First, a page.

Another New York Mets season has come and gone with a feeling of overwhelming disappointment looming not far above the organization.
This was a team that had genuine hopes of competing for a National League East title. Instead, injuries and underperformances dominated for a majority of the season as mediocrity reigned supreme.
For the eighth time in the past 10 years, the Mets put up a win total that landed in the 70s at 77-85, a horrific June in which the team went 5-21 creating a hole that it could not climb out of.
As the Mets languished near the cellar of the division and at times, the National League, there were some promising signs that developed in the final months of the 2018 season.
Here are three:
The development of a strong starting trio
While the “Fantastic 5,” — or whatever Jacob deGrom, Noah Syndergaard, Zack Wheeler, Steven Matz and Matt Harvey wanted to be called — are no more, the second half of the season offered a glimpse of just how good the Mets rotation could be.
Especially with their top three arms.
There cannot be enough said about the season deGrom just had as he put in one of the finest pitching performances in Major League Baseball history.
Forget the 10-9 record that came because of an inept offense; deGrom’s 1.70 ERA was the second-lowest single-season mark in the past 23 years. He became just the third pitcher since 1908 to have an ERA of sub-2.00 with 250-plus strikeouts (269) with less than 50 walks (46). The other two were the legendary Christy Mathewson (1908) and Pedro Martinez (2000).
The National League Cy Young Award is as good as his.
Behind the ace deGrom, Syndergaard battled through an inconsistent season that once again was plagued with injury issues that kept him out from May 25 to Aug. 1 save a pair of starts. In his final six starts of the season though, Thor went 4-1 with a 1.73 ERA, lowering his mark from 3.51 to 3.03. Everything came together on the last day of the season on Sunday against the Miami Marlins when he conducted a complete-game shutout in which he allowed just five hits and struck out six.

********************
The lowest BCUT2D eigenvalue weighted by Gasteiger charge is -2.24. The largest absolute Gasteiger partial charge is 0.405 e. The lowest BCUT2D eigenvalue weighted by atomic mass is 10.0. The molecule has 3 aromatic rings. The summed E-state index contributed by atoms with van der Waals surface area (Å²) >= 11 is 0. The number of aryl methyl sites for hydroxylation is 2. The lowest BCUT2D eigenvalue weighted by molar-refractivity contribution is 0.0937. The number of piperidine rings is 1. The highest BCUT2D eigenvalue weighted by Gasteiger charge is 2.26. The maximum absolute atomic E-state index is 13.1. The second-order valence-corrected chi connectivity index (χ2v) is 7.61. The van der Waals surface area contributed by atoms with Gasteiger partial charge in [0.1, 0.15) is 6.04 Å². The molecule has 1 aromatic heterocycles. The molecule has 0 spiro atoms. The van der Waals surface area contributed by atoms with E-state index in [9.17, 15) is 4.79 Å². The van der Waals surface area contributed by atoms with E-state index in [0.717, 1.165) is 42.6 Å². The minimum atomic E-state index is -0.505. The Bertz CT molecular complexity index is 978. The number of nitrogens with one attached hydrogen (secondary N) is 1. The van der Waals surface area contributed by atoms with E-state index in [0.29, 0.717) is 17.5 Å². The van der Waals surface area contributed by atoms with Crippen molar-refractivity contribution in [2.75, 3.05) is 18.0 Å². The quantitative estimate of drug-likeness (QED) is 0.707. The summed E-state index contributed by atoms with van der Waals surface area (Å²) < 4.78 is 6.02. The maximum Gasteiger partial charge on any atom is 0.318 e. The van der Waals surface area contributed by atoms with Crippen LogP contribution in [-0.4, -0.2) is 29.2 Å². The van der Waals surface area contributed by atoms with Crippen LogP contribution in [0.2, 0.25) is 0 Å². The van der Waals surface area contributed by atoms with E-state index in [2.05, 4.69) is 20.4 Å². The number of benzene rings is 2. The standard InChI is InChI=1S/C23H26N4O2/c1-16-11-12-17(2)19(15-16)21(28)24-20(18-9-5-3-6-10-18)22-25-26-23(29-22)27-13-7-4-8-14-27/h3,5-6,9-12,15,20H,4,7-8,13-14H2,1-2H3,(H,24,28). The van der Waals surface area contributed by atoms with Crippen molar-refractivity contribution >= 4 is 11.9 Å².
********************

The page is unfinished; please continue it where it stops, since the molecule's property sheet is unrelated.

A surprising third arm to this equation was Wheeler, who looked destined to be playing his ball elsewhere at multiple points this season. After missing two years because of his recovery from Tommy John surgery, Wheeler struggled mightily in 2017, with a 3-7 record and 5.21 ERA.
After initially not making the MLB roster out of spring training to make room for Jason Vargas, injuries allowed the 28-year-old to get another chance with the Mets.
It didn’t start well as he was 2-5 with a 4.98 ERA over his first 12 starts. But something clicked under the tutelage of manager Mickey Callaway and Dave Eiland as Wheeler suddenly found his stuff.
In his final 17 starts of the year, the righty was magnificent, going 10-2 with a 2.30 ERA before being shut down in late September to preserve his arm.
While the Mets have opted to keep star prospect Peter Alonso down in the minors, they did call up second baseman Jeff McNeil in late July.
It was a no-brainer considering the 26-year-old was batting .342 with 19 home runs between double-A and triple-A ball in 2018.
He didn’t miss a beat once he made the jump to the majors as all McNeil did was hit upon his arrival to the Mets.
In 63 games (225 AB’s), McNeil slashed .329/.381/.471 with three home runs and 19 RBI to go with seven stolen bases. Those kinds of numbers are perfect for a Mets team to pair up with a high on-base percentage talent like Brandon Nimmo, who finished fourth in the majors with a .404 OBP this year.
If Nimmo continues to see his power numbers trend upwards — he hit 17 home runs in 140 games — McNeil could become the team’s every-day lead-off man for the foreseeable future.
There was legitimate concern for Mets top prospect Amed Rosario heading into the second half of the 2018 season.
After batting .248 during his brief six-week debut in 2017, the 22-year-old shortstop was batting .232 with four home runs and 21 RBI through 84 games. That’s not the kind of production expected from such a highly-touted talent coming out of the minors.
The second half though saw Rosario start to look much more comfortable at the plate. In the final 70 games of his season, he batted .277 with an OBP of .310 while adding five home runs and 30 RBI to his stat line.
While he will still need to increase that OBP if he wants to move up in the lineup, that kind of offensive improvement should give the Mets a glimmer of hope that this can be a shortstop to build around moving forward.